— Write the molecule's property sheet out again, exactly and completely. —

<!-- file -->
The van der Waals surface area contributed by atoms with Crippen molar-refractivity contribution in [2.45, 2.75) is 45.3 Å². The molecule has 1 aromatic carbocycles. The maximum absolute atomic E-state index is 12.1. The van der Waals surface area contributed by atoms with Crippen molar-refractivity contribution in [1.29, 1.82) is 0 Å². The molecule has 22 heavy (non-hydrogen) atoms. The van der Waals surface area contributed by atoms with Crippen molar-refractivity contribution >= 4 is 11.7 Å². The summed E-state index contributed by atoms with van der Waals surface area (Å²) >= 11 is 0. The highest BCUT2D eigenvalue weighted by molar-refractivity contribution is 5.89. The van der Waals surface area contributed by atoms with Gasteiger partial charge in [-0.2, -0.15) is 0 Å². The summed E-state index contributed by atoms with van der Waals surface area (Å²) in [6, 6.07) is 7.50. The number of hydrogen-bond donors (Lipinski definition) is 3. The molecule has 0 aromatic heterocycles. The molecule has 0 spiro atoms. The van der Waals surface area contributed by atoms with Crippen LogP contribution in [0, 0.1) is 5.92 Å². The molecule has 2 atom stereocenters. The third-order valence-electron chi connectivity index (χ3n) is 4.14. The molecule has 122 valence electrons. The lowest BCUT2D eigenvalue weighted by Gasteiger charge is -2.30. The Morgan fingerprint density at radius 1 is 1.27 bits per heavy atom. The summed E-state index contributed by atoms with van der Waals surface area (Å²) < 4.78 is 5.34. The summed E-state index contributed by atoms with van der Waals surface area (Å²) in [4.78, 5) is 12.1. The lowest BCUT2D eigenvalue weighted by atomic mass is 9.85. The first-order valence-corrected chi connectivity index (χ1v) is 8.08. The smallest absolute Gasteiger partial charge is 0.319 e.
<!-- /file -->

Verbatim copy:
The van der Waals surface area contributed by atoms with Crippen molar-refractivity contribution in [2.45, 2.75) is 45.3 Å². The molecule has 1 aromatic carbocycles. The maximum absolute atomic E-state index is 12.1. The van der Waals surface area contributed by atoms with Crippen molar-refractivity contribution in [1.29, 1.82) is 0 Å². The molecule has 22 heavy (non-hydrogen) atoms. The van der Waals surface area contributed by atoms with Crippen molar-refractivity contribution >= 4 is 11.7 Å². The summed E-state index contributed by atoms with van der Waals surface area (Å²) >= 11 is 0. The highest BCUT2D eigenvalue weighted by molar-refractivity contribution is 5.89. The van der Waals surface area contributed by atoms with Gasteiger partial charge in [-0.2, -0.15) is 0 Å². The summed E-state index contributed by atoms with van der Waals surface area (Å²) in [6, 6.07) is 7.50. The number of hydrogen-bond donors (Lipinski definition) is 3. The molecule has 0 aromatic heterocycles. The molecule has 0 spiro atoms. The van der Waals surface area contributed by atoms with Crippen LogP contribution in [0, 0.1) is 5.92 Å². The molecule has 2 atom stereocenters. The third-order valence-electron chi connectivity index (χ3n) is 4.14. The molecule has 122 valence electrons. The lowest BCUT2D eigenvalue weighted by Gasteiger charge is -2.30. The Morgan fingerprint density at radius 1 is 1.27 bits per heavy atom. The summed E-state index contributed by atoms with van der Waals surface area (Å²) < 4.78 is 5.34. The summed E-state index contributed by atoms with van der Waals surface area (Å²) in [4.78, 5) is 12.1. The lowest BCUT2D eigenvalue weighted by atomic mass is 9.85. The first-order valence-corrected chi connectivity index (χ1v) is 8.08. The smallest absolute Gasteiger partial charge is 0.319 e.